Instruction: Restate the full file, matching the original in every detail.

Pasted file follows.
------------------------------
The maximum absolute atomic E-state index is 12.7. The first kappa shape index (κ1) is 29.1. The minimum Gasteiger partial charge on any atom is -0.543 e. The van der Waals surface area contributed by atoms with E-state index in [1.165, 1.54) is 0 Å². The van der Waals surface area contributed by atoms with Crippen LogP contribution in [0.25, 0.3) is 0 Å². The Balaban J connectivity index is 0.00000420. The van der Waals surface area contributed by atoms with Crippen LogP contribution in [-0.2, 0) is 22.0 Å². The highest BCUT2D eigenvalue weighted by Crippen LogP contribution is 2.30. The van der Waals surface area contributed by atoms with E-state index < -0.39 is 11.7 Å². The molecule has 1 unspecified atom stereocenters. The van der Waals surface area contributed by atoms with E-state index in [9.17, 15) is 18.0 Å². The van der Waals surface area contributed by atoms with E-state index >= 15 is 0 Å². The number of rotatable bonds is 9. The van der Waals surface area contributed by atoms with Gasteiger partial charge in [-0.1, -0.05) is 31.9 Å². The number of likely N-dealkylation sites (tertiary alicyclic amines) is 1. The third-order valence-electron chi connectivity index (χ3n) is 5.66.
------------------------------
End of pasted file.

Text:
The maximum absolute atomic E-state index is 12.7. The first kappa shape index (κ1) is 29.1. The minimum Gasteiger partial charge on any atom is -0.543 e. The van der Waals surface area contributed by atoms with E-state index in [1.165, 1.54) is 0 Å². The van der Waals surface area contributed by atoms with Crippen LogP contribution in [0.25, 0.3) is 0 Å². The Balaban J connectivity index is 0.00000420. The van der Waals surface area contributed by atoms with Crippen LogP contribution in [-0.2, 0) is 22.0 Å². The highest BCUT2D eigenvalue weighted by Crippen LogP contribution is 2.30. The van der Waals surface area contributed by atoms with E-state index < -0.39 is 11.7 Å². The molecule has 1 unspecified atom stereocenters. The van der Waals surface area contributed by atoms with E-state index in [9.17, 15) is 18.0 Å². The van der Waals surface area contributed by atoms with E-state index >= 15 is 0 Å². The number of rotatable bonds is 9. The van der Waals surface area contributed by atoms with Gasteiger partial charge in [-0.1, -0.05) is 31.9 Å². The number of likely N-dealkylation sites (tertiary alicyclic amines) is 1. The third-order valence-electron chi connectivity index (χ3n) is 5.66.